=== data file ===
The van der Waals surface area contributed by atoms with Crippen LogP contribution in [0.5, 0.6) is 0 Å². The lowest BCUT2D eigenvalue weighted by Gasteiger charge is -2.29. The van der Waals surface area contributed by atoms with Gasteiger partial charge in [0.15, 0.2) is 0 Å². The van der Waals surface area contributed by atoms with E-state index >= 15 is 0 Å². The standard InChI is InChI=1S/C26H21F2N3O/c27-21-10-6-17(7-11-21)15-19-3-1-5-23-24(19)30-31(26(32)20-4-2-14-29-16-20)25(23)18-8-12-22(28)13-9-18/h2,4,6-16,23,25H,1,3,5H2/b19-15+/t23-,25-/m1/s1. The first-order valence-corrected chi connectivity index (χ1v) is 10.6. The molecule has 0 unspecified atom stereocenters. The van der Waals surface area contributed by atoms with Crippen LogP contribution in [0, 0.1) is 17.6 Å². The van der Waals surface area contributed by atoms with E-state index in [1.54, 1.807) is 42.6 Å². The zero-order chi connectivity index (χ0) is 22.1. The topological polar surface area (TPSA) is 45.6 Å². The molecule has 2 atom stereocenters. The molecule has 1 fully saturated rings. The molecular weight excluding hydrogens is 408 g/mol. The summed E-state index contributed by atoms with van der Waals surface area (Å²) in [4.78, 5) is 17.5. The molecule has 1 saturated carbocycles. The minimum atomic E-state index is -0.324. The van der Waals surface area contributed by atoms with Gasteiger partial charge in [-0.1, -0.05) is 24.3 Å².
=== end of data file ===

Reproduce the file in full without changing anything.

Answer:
The van der Waals surface area contributed by atoms with Crippen LogP contribution in [0.5, 0.6) is 0 Å². The lowest BCUT2D eigenvalue weighted by Gasteiger charge is -2.29. The van der Waals surface area contributed by atoms with Gasteiger partial charge in [0.15, 0.2) is 0 Å². The van der Waals surface area contributed by atoms with E-state index >= 15 is 0 Å². The standard InChI is InChI=1S/C26H21F2N3O/c27-21-10-6-17(7-11-21)15-19-3-1-5-23-24(19)30-31(26(32)20-4-2-14-29-16-20)25(23)18-8-12-22(28)13-9-18/h2,4,6-16,23,25H,1,3,5H2/b19-15+/t23-,25-/m1/s1. The first-order valence-corrected chi connectivity index (χ1v) is 10.6. The molecule has 0 unspecified atom stereocenters. The van der Waals surface area contributed by atoms with Crippen LogP contribution in [0, 0.1) is 17.6 Å². The van der Waals surface area contributed by atoms with E-state index in [1.54, 1.807) is 42.6 Å². The zero-order chi connectivity index (χ0) is 22.1. The topological polar surface area (TPSA) is 45.6 Å². The molecule has 2 atom stereocenters. The molecule has 1 fully saturated rings. The molecular weight excluding hydrogens is 408 g/mol. The summed E-state index contributed by atoms with van der Waals surface area (Å²) in [4.78, 5) is 17.5. The molecule has 1 saturated carbocycles. The minimum atomic E-state index is -0.324. The van der Waals surface area contributed by atoms with Gasteiger partial charge in [-0.1, -0.05) is 24.3 Å².